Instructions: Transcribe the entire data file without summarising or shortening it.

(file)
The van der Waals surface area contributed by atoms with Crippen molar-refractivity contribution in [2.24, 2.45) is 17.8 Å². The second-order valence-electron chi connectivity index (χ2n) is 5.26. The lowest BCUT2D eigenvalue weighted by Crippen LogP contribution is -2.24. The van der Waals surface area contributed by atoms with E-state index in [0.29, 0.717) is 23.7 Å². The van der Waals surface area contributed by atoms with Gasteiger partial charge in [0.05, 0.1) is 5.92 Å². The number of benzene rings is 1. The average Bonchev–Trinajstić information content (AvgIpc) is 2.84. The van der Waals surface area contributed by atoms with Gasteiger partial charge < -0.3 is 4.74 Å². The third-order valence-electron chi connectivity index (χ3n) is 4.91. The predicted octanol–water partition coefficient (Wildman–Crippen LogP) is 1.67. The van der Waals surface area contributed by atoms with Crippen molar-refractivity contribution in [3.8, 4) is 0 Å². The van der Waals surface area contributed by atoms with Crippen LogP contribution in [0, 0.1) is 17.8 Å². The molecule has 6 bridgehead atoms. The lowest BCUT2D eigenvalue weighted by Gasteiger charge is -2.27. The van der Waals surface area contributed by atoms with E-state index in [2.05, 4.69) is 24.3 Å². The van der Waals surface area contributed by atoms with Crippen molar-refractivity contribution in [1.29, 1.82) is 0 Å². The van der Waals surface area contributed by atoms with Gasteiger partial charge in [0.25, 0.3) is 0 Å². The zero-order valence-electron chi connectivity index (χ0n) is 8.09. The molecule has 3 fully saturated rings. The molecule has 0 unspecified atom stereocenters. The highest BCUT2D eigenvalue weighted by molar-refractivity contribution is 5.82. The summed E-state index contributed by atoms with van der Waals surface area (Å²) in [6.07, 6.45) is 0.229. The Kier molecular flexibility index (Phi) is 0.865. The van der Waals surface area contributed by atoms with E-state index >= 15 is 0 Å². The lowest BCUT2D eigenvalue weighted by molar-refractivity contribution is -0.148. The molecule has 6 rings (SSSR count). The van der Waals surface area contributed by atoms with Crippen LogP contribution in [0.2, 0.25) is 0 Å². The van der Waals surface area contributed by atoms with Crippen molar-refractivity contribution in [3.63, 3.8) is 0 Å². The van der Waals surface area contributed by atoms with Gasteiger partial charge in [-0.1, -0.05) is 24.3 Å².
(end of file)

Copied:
The van der Waals surface area contributed by atoms with Crippen molar-refractivity contribution in [2.24, 2.45) is 17.8 Å². The second-order valence-electron chi connectivity index (χ2n) is 5.26. The lowest BCUT2D eigenvalue weighted by Crippen LogP contribution is -2.24. The van der Waals surface area contributed by atoms with E-state index in [0.29, 0.717) is 23.7 Å². The van der Waals surface area contributed by atoms with Gasteiger partial charge in [0.05, 0.1) is 5.92 Å². The number of benzene rings is 1. The average Bonchev–Trinajstić information content (AvgIpc) is 2.84. The van der Waals surface area contributed by atoms with Gasteiger partial charge < -0.3 is 4.74 Å². The third-order valence-electron chi connectivity index (χ3n) is 4.91. The predicted octanol–water partition coefficient (Wildman–Crippen LogP) is 1.67. The van der Waals surface area contributed by atoms with Crippen molar-refractivity contribution in [3.8, 4) is 0 Å². The van der Waals surface area contributed by atoms with Crippen LogP contribution in [0, 0.1) is 17.8 Å². The molecule has 6 bridgehead atoms. The lowest BCUT2D eigenvalue weighted by Gasteiger charge is -2.27. The van der Waals surface area contributed by atoms with E-state index in [2.05, 4.69) is 24.3 Å². The van der Waals surface area contributed by atoms with Crippen molar-refractivity contribution in [1.29, 1.82) is 0 Å². The van der Waals surface area contributed by atoms with Gasteiger partial charge in [0.25, 0.3) is 0 Å². The zero-order valence-electron chi connectivity index (χ0n) is 8.09. The molecule has 3 fully saturated rings. The molecule has 0 unspecified atom stereocenters. The highest BCUT2D eigenvalue weighted by molar-refractivity contribution is 5.82. The summed E-state index contributed by atoms with van der Waals surface area (Å²) in [6.07, 6.45) is 0.229. The Kier molecular flexibility index (Phi) is 0.865. The van der Waals surface area contributed by atoms with E-state index >= 15 is 0 Å². The lowest BCUT2D eigenvalue weighted by molar-refractivity contribution is -0.148. The molecule has 6 rings (SSSR count). The van der Waals surface area contributed by atoms with Crippen LogP contribution in [0.2, 0.25) is 0 Å². The van der Waals surface area contributed by atoms with Crippen molar-refractivity contribution in [3.63, 3.8) is 0 Å². The van der Waals surface area contributed by atoms with Gasteiger partial charge in [-0.1, -0.05) is 24.3 Å².